Osterman has come a long way
By PAUL M. GREEN
The date: February 26, 1990
The staff is scurrying around preparing for the visit of the onetime teen idol who has agreed to be part of the city's summertime festivities entitled "Back to the Beach." Good-natured fun turns to spontaneous hilarity as some staff members emerge dressed in outlandish beach garb, funny hats and grass skirts. Avalon's appearance is preceded by a conga line to the mayor's office, and the entire event ends with friendly ribbing between Office of Special Events staff, the mayor's staff and the media.
Observing this frenetic energy is the unquestioned leader of the group: Kathy Osterman, director of the Office of Special Events (OSE). Few individuals in the one-year-old Daley administration can match "0" in political muscle, governmental influence or loyalty to the mayor. As the slogan goes, "Osterman's come a long way" in a relatively short period of time.
A decade ago Osterman was a community organizer in Chicago's Edgewater neighborhood on the city's far northeast side. She worked with all types of local groups, volunteering her time in efforts to create playground safety programs and senior citizen social activities. In 1981 she joined the new administration of the recently elected Cook County State's Atty. Rich Daley as community supervisor.
A political Pygmalion, Kathy Osterman has transformed herself into a major political force along the city's lakefront. winning the 48th Ward alderman post in 1987 and the ward's Democratic committeeman election one year later. Veteran city political observers — whether they are friends or foes of Osterman — agree or one vital point: She has become a major player in 1990 Chicago.
Keeping up with Osterman as she tells her views of the city's future is like trying to lasso a volcano. She does not talk, she erupts. Ideas flow in many directions, but they all have a common theme: Chicago's economic and cultural advancement.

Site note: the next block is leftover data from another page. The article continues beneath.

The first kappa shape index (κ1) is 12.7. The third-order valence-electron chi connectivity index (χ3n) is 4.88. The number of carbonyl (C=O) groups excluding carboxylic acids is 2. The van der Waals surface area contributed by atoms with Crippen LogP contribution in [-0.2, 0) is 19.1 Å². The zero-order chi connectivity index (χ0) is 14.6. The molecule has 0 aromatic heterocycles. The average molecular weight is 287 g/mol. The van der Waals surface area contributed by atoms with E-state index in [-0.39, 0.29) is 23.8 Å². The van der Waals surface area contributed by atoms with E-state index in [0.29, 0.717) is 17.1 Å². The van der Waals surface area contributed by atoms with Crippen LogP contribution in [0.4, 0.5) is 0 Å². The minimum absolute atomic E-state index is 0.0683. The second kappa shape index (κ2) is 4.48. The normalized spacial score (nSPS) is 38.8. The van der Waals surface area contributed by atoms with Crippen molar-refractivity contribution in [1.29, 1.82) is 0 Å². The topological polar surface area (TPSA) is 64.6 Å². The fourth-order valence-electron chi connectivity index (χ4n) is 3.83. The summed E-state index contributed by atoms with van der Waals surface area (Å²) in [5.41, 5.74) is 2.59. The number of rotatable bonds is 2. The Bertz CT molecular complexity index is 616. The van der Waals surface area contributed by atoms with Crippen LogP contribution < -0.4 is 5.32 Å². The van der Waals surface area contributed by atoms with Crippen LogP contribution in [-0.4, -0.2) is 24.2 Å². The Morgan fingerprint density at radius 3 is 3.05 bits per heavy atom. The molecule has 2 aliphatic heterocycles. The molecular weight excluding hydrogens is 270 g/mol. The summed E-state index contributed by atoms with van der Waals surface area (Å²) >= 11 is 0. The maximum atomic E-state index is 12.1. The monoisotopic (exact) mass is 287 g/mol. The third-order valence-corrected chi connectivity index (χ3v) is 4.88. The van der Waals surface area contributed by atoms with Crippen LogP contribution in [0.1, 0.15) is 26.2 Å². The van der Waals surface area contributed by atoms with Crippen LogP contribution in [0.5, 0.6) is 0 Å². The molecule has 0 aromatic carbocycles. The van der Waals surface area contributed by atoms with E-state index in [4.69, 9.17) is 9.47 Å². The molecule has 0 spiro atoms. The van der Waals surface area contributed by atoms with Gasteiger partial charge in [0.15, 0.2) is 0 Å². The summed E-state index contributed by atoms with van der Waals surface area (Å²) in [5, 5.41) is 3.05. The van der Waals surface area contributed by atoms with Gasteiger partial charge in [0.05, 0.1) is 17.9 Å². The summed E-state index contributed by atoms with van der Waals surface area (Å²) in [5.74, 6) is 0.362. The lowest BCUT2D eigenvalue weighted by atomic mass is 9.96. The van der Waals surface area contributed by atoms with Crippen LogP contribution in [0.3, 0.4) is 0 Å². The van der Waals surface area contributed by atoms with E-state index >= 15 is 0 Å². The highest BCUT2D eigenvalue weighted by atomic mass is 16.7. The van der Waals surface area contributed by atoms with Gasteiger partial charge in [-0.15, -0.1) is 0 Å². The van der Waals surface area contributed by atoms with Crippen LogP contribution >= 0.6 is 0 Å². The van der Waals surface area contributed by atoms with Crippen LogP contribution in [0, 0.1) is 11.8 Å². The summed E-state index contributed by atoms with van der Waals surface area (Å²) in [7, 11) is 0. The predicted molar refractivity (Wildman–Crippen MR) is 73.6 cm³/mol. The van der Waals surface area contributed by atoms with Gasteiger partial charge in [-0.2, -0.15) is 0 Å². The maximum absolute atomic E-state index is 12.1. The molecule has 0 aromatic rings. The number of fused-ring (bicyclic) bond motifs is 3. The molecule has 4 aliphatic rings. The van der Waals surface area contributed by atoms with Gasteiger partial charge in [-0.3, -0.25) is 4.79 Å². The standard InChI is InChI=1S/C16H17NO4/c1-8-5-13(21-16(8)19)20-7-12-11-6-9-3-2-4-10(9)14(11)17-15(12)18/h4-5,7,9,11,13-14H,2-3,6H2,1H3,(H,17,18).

She scoffs at recent critics who have accused her of politicizing OSE, of consolidating her power within the city's culture and arts community, and of unabashedly promoting herself and Daley. "I'm too busy," she says, "doing my job to worry about them."
According to Osterman, she will "not have a day off between Memorial Day and mid-September." She rattled off such time-consuming coming attractions as Taste of Chicago, Gospelfest and the 110 summer neighborhood festivals. With a slight grin she adds, "This job has even more tension than being alderman."
My immediate response was to ask her why she voluntarily gave up being a Chicago city council member (a cherished goal to many would-be city pols) to take her new post. Her response revealed an individual whose personal ambition and dreams for Chicago have united in a perfect job for her. "In the council," said Osterman, "I was one of 50 .... Now I'm in charge of an important citywide department." She ad-
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mits, "The decision to switch wasn't easy, at this job has allowed me to meet such incredible people like Lech Walesa, a man who has changed the world."
Osterman also sees her job' heavily involved in economic issues. She argues, "OSE is very critical as to how Chicago is positioned in the 1990s .... We need to project an attractive image for business and tourism as well as promote fun, music, culture and people events."
Loyalty is important to Osterman. She remembers vividly her climb up the ladder in the 48th Ward and how she and a young state senator. Rich Daley, became allies a decade before he decided to run for mayor in the 1989 election. With undeniable pride Osterman asserts, ' 'Rich was in my ward talking about issues facing the elderly like nursing home reform before he even ran for state's attorney." Whatever political battles lie ahead for Chicago's new Mayor Daley, he can be sure of one thing, that Kathy Osterman will be at his side.
Urban America faces many challenges in the last decade of the 20th century. It must search for revenue while moderating its need for taxation; it must find solutions for the poor in the areas of health, housing and education while it maintains its middle-class tax base; and it must provide improved amenities for its low-income residents while satisfying the lifestyle demands of its middle- and upper-income inhabitants. With the departments of special events, tourism and films clearly under her command, Kathy Osterman has responsibilities and capabilties to help meet these difficult challenges.
She is far more than "the good time girl'' or the Pearl Mesta of Chicago politics. Though to some her duties seem frivolous, she commands a politically sensitive and economically vital post in the Daley administration. The mayor knows it, she knows it, and the people of Chicago will soon know it. Chicago is Kathy Osterman's kind of town. And she is going to keep spreading her influence with a hearty smile and boundless energy that will mask only partially her strong desire to achieve success for herself, her city and her mayor.
Paul M. Green is director of the Institute for Public Policy and Administration, Governors State University.
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